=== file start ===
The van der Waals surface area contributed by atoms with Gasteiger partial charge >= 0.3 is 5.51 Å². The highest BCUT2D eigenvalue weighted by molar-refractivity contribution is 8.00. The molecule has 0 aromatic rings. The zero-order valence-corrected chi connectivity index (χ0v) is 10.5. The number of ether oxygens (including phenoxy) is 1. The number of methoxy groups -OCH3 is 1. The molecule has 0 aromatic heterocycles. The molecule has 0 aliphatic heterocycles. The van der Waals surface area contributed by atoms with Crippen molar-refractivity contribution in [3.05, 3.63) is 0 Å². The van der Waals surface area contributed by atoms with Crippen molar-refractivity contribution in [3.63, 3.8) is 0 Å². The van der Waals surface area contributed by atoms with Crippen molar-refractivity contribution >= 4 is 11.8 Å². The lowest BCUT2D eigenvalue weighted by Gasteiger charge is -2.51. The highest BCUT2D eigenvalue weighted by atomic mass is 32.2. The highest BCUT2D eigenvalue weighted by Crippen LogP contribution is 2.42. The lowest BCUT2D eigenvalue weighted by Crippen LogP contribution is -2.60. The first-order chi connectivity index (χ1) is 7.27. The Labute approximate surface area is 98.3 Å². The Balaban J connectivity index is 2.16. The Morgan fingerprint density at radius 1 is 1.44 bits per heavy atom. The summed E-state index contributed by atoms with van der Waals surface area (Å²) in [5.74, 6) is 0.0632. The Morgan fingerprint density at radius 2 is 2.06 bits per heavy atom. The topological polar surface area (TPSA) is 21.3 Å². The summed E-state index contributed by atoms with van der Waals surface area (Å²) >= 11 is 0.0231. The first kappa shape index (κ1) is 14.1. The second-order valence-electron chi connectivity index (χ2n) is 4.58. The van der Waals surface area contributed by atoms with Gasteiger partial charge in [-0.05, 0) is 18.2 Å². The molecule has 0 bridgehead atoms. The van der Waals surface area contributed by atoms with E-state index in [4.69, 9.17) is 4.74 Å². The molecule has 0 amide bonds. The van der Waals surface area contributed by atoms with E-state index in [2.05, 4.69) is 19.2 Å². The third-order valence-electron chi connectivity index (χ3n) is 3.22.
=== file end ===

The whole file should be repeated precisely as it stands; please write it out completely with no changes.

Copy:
The van der Waals surface area contributed by atoms with Gasteiger partial charge >= 0.3 is 5.51 Å². The highest BCUT2D eigenvalue weighted by molar-refractivity contribution is 8.00. The molecule has 0 aromatic rings. The zero-order valence-corrected chi connectivity index (χ0v) is 10.5. The number of ether oxygens (including phenoxy) is 1. The number of methoxy groups -OCH3 is 1. The molecule has 0 aromatic heterocycles. The molecule has 0 aliphatic heterocycles. The van der Waals surface area contributed by atoms with Crippen molar-refractivity contribution in [3.05, 3.63) is 0 Å². The van der Waals surface area contributed by atoms with Crippen molar-refractivity contribution in [3.63, 3.8) is 0 Å². The van der Waals surface area contributed by atoms with Crippen molar-refractivity contribution >= 4 is 11.8 Å². The lowest BCUT2D eigenvalue weighted by Gasteiger charge is -2.51. The highest BCUT2D eigenvalue weighted by atomic mass is 32.2. The highest BCUT2D eigenvalue weighted by Crippen LogP contribution is 2.42. The lowest BCUT2D eigenvalue weighted by Crippen LogP contribution is -2.60. The first-order chi connectivity index (χ1) is 7.27. The Labute approximate surface area is 98.3 Å². The Balaban J connectivity index is 2.16. The Morgan fingerprint density at radius 1 is 1.44 bits per heavy atom. The summed E-state index contributed by atoms with van der Waals surface area (Å²) in [5.74, 6) is 0.0632. The Morgan fingerprint density at radius 2 is 2.06 bits per heavy atom. The topological polar surface area (TPSA) is 21.3 Å². The summed E-state index contributed by atoms with van der Waals surface area (Å²) >= 11 is 0.0231. The first kappa shape index (κ1) is 14.1. The second-order valence-electron chi connectivity index (χ2n) is 4.58. The van der Waals surface area contributed by atoms with Gasteiger partial charge in [-0.05, 0) is 18.2 Å². The molecule has 0 bridgehead atoms. The van der Waals surface area contributed by atoms with E-state index in [4.69, 9.17) is 4.74 Å². The molecule has 0 amide bonds. The van der Waals surface area contributed by atoms with E-state index in [2.05, 4.69) is 19.2 Å². The third-order valence-electron chi connectivity index (χ3n) is 3.22.